Minnesota courts utilize a four-factor analysis to determine the extent of curtilage: (1) the proximity of the area claimed to be curtilage to the home, (2) whether the area is included within an enclosure surrounding the home, (3) the nature of the uses to which the area is put, and (4) the steps taken by the resident to protect the area from observation by people passing by. State v. Krech, 403 N.W.2d 634, 636-37 (Minn. 1987) (citing United States v. Dunn, 480 U.S. 294, 301, 107 S.Ct. 1134, 1139 (1987)). The purpose of this four-factor analysis is to aid the courts in determining "whether the area in question is so intimately tied to the home itself that it should be placed under the home's 'umbrella' of Fourth Amendment protection." Krech, 403 N.W.2d at 637 (quoting Dunn, 480 U.S. at 301, 107 S.Ct. at 1140).

In this instance, the outbuildings are located 25-30 yards from the house. "A dwelling's curtilage is generally the area so immediately and intimately connected to the home that within it, a resident's reasonable expectation of privacy should be respected." Garza v. State, 632 N.W.2d 633, 639 (Minn. 2001). In Dunn, the United States Supreme Court held that a 60-yard distance between a barn and house was a "substantial distance" supporting a conclusion that the barn was outside the curtilage. 480 U.S. at 302, 107 S.Ct. at 1140. Although the outbuildings here are closer to the house, they are distant enough that it would be reasonable to conclude that they are not used for "intimate activity associated with the 'sanctity of [the] home and the privacies of life.'" See Oliver v. United States, 466 U.S. 170, 180, 104 S.Ct. 1735, 1742 (1984). The need to cross the driveway to reach the outbuildings also supports this conclusion.

It is not clear in the record whether there is a fence or other enclosure surrounding the house. But if there is an enclosure, the outbuildings are necessarily outside of it because of their location across the driveway. The outbuildings here are a barn and a smaller outbuilding that appears to be either a chicken coop or a shed. Spies does not argue that a barn, shed, or chicken coop is by its nature associated with the intimate activities of the home, or that these outbuildings are in fact so used. Furthermore, Spies has taken no steps to protect the area from observation. There are no physical obstructions preventing a person in the driveway from seeing the marijuana plant, and some of the doors to the outbuildings were open. Agent Kruger testified that after he saw the marijuana plant up close, he realized that it was visible from the driveway.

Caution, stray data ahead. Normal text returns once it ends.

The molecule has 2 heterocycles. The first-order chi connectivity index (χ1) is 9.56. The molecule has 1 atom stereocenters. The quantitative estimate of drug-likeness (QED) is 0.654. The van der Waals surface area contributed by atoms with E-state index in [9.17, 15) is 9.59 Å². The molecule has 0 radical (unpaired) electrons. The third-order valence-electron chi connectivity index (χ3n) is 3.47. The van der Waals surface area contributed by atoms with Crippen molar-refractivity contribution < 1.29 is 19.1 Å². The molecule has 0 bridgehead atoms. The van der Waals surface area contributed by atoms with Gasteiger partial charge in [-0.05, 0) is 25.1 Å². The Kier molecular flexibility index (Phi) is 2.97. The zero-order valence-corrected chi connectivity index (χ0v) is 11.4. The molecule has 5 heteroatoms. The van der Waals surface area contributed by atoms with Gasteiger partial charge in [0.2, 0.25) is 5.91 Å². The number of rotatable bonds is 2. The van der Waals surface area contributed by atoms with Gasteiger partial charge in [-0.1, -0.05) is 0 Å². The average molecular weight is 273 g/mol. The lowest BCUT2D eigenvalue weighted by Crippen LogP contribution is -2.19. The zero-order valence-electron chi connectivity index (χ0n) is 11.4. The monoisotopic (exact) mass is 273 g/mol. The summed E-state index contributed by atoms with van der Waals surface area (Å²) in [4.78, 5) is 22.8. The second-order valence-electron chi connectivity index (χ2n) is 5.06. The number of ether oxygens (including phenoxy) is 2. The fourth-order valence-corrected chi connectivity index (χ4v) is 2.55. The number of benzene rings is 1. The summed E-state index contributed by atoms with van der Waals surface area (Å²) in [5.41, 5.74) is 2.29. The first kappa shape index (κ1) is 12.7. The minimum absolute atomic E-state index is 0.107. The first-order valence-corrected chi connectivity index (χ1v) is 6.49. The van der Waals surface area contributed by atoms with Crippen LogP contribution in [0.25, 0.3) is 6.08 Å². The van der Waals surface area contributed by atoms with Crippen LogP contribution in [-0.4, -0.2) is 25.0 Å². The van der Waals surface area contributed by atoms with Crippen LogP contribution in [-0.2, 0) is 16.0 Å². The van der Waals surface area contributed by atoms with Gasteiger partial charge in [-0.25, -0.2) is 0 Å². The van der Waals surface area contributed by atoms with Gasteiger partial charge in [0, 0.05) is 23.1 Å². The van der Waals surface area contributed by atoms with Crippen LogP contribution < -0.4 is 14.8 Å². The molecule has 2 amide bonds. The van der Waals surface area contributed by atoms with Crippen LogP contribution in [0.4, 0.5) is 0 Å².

Taking the four factors together, the outbuildings were not within the area "so intimately tied to the home itself that it should be placed under the home's 'umbrella' of Fourth Amendment protection." See Dunn, 480 U.S. at 301, 107 S.Ct. at 1140. Consequently, the area was outside the curtilage.

We therefore conclude that the marijuana plant and buckets were not within an area in which Spies had a reasonable expectation of privacy. Accordingly, agents did not violate Spies's Fourth Amendment rights when they approached the outbuildings and observed the marijuana plant and buckets.

B. Search warrant

We now turn to the validity of the search warrant, which must be supported by probable cause. See U.S. Const. amend. IV; Minn. Const. art. I, § 10. A search warrant is supported by probable cause "if there is a fair probability that contraband or evidence of a crime will be found in a particular place." State v. Fort, 768 N.W.2d 335, 342 (Minn. 2009) (quotation omitted). We consider the totality of the circumstances when evaluating whether probable cause exists. State v. Wiley, 366 N.W.2d 265, 268 (Minn. 1985). We afford great deference to the issuing judge's determination of probable cause. State v. Rochefort, 631 N.W.2d 802, 804 (Minn. 2001).

The search-warrant application included references to two recent anonymous tips about a marijuana-grow operation on Spies's property, the marijuana plant between the outbuildings, the bottomless buckets, the covered basement windows, [1] a locked outbuilding, and information from 2009 about a marijuana-grow operation on Spies's property. Because we have concluded that the observations of the marijuana plant and bottomless buckets did not violate Spies's Fourth Amendment rights, the plant and buckets present a proper basis for the search warrant. See State v. Akers, 636 N.W.2d 841, 843 (Minn.App. 2001). Considering this evidence within the totality of the circumstances, we conclude that the search warrant was supported by probable cause. Because agents discovered the marijuana plant and buckets in the open fields and the search warrant was supported by probable cause, the district court did not err in denying Spies's motion to suppress the evidence.